Growing up, Greg Dobbels recalls being immersed in the hard sciences. But his academic focus shifted slightly in college. While studying Government, he realized empiricism was important to him.

“I settled on economics as a field and theoretical framework to guide future pursuits,” he said.

As a Pre-Doctoral Fellow with EPIC, Greg worked on the Social Cost of Carbon project with Michael Greenstone, which aimed to contribute guidance to drive and inform energy and environmental policy. He is interested in answering questions that focus on what a changing climate actually means for the human existence, and specifically its effect on agricultural systems across the world.

“We are reasonably certain how the climate is changing, but are still building our understanding of how these changes will impact our everyday existence. Figuring that out has huge implications for how we try to adapt to a changing climate,” he said.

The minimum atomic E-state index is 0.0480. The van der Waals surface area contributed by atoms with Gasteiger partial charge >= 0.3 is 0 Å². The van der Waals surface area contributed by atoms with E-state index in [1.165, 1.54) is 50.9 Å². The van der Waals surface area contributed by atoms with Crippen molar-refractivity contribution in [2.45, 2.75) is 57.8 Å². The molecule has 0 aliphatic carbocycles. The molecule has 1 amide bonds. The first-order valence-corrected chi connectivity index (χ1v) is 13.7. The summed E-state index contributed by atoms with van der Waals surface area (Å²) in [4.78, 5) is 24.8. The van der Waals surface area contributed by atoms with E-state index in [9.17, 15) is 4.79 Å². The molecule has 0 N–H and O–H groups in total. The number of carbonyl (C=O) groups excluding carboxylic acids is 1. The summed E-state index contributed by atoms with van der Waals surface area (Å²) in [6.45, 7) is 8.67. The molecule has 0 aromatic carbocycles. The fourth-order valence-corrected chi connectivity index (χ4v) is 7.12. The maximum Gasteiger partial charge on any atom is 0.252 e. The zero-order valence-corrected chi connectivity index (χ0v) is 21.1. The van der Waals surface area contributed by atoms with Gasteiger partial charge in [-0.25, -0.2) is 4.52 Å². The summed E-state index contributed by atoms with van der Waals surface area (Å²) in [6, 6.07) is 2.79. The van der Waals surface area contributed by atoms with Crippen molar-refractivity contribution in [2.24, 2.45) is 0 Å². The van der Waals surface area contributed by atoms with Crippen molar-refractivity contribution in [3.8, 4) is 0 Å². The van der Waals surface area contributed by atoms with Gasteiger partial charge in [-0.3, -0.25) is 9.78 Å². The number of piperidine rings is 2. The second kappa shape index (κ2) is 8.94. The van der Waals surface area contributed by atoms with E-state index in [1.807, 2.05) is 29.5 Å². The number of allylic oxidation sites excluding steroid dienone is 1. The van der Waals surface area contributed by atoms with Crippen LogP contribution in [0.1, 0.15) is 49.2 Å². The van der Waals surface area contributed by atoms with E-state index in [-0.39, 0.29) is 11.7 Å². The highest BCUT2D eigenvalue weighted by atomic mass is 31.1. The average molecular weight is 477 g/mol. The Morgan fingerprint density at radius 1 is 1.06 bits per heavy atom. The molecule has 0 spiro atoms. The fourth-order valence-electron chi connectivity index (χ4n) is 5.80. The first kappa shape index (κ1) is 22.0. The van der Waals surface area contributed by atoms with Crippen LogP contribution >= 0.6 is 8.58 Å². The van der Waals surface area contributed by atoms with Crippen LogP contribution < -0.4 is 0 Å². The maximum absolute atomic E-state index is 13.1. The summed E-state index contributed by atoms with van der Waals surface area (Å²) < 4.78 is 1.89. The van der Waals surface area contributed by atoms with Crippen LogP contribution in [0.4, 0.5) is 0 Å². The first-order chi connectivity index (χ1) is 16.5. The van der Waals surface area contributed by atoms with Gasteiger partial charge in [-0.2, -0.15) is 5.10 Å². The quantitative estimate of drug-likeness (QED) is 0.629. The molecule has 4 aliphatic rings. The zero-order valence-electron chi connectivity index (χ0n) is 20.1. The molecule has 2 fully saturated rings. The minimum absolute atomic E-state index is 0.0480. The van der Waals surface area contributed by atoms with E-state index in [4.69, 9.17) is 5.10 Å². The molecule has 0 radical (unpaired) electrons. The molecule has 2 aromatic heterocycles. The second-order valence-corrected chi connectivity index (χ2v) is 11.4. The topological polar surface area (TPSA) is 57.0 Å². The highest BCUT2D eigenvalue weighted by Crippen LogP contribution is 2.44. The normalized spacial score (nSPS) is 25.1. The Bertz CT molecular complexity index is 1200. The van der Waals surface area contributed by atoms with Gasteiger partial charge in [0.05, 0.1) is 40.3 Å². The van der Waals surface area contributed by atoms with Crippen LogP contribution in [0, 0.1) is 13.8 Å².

Over the years, Greg’s interests developed into a focus on the relationship of climate change and agriculture. Because food is a vital component of the human existence, it is important to understand how agriculture will be affected by a changing climate.

Climate and agriculture also has a big impact on developing countries like Uganda, where he has spent some time. After graduating from Cornell University, where he studied Government and Economics, he spent three years working for Innovations for Poverty Action (IPA), a non-profit that evaluates the effectiveness of organizations that aim to provide solutions to global problems. This work brought him to Uganda, where he worked on projects evaluating programs that aimed to improve local governance and increase access to affordable healthcare for the rural poor.

While at EPIC, Greg looked forward to enriching his knowledge of climate change and policy work and aims to contribute to the meaningful research.

“Along the way, I hope to build my own understanding of the economic impacts of climate change, know where the gaps in our knowledge are, and learn the empirical tools needed to fill in those gaps,” he said. “A process I hope to continue to build on in graduate school.”